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Achilles Tendon Surgery

Achilles Tendon Surgery NYCTendons are rope-like structures that connect your muscles to your bones. When your muscle moves, it pulls on the tendon, which then moves the bone. Your Achilles tendon is the strongest and largest tendon in your body. It links your heel bone to your calf muscles.

The force needed to push your foot down when you walk or run comes from your Achilles tendon. This tendon is very strong and very tight. If you overstretch the tendon, it can partially or completely rupture. Most often, this injury happens during recreational sports activities. When the injury is severe enough, like if you’ve ruptured the tendon, it requires a visit to a good NYC podiatrist and maybe even surgery.

All symptoms, potential procedural/surgical options should always be discussed with your podiatrist after a thorough consultation and examination  for an accurate diagnosis and treatment plan.

Types of Injury

There are two types of Achilles tendinitis you can suffer from. Your foot doctor in New York can diagnose your Achilles tendon issue with an examination and some confirming tests. The two issues you can have with your Achilles tendon:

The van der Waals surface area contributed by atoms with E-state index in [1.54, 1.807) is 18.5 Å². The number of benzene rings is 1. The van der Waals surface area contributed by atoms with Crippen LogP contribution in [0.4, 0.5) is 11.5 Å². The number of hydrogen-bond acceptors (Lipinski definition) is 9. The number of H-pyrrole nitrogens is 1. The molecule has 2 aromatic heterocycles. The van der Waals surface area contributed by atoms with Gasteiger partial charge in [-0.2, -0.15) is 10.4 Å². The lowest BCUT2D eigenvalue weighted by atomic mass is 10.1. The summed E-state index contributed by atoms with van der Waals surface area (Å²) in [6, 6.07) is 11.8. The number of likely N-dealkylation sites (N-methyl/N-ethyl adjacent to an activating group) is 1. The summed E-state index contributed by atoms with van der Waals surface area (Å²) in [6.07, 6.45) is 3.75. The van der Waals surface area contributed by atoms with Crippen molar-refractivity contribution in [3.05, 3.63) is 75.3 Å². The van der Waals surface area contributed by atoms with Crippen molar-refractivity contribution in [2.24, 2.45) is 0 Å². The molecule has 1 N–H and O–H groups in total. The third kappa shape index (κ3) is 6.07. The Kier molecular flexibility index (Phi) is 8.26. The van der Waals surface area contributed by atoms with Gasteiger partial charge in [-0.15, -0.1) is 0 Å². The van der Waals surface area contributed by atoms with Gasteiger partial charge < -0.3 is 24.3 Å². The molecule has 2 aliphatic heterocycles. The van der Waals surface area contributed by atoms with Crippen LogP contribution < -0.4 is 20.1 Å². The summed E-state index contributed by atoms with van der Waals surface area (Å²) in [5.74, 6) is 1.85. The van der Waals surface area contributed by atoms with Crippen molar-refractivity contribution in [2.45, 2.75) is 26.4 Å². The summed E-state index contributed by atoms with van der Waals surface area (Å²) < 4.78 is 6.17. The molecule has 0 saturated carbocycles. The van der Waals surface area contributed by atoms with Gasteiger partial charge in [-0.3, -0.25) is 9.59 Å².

1. Non-insertional, which is more common. You feel this pain in the middle of your heel. You should also notice swelling in your foot and ankle.
  2. Insertional, which is damage to the tendon at the bottom of your heel. If you have insertional tendonitis, you may also have bone spurs.

Seek Medical Attention

Make an appointment to see your NYC foot doctor or podiatrist immediately after your injury to get a diagnosis. During the exam, a podiatrist thoroughly checks your foot, heel and leg for swelling. Often, your foot doctor in New York can feel the gap in your tendon if you’ve suffered a complete rupture of your Achilles tendon. If you can flex your foot when your calf muscle is squeezed. If you can’t, you probably have a ruptured Achilles.